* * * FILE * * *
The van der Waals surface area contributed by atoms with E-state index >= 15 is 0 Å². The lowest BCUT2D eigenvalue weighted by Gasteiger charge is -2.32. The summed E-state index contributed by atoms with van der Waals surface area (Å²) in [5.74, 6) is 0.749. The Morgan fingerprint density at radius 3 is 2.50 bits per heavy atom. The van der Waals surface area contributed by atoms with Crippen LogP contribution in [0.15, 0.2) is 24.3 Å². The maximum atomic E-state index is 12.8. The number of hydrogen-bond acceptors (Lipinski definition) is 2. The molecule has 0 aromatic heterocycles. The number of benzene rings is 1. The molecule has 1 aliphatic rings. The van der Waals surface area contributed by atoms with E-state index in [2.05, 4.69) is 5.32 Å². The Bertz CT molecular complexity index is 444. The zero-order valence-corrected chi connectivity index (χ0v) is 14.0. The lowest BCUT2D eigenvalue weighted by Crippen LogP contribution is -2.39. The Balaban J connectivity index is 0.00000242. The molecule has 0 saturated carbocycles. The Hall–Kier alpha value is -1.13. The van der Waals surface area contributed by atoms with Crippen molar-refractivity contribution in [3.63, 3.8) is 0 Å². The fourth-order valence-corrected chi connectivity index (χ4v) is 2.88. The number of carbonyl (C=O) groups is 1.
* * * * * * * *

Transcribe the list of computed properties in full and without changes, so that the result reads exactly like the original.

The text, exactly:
The van der Waals surface area contributed by atoms with E-state index >= 15 is 0 Å². The lowest BCUT2D eigenvalue weighted by Gasteiger charge is -2.32. The summed E-state index contributed by atoms with van der Waals surface area (Å²) in [5.74, 6) is 0.749. The Morgan fingerprint density at radius 3 is 2.50 bits per heavy atom. The van der Waals surface area contributed by atoms with Crippen LogP contribution in [0.15, 0.2) is 24.3 Å². The maximum atomic E-state index is 12.8. The number of hydrogen-bond acceptors (Lipinski definition) is 2. The molecule has 0 aromatic heterocycles. The number of benzene rings is 1. The molecule has 1 aliphatic rings. The van der Waals surface area contributed by atoms with E-state index in [2.05, 4.69) is 5.32 Å². The Bertz CT molecular complexity index is 444. The zero-order valence-corrected chi connectivity index (χ0v) is 14.0. The lowest BCUT2D eigenvalue weighted by Crippen LogP contribution is -2.39. The Balaban J connectivity index is 0.00000242. The molecule has 0 saturated carbocycles. The Hall–Kier alpha value is -1.13. The van der Waals surface area contributed by atoms with Crippen molar-refractivity contribution in [3.63, 3.8) is 0 Å². The fourth-order valence-corrected chi connectivity index (χ4v) is 2.88. The number of carbonyl (C=O) groups is 1.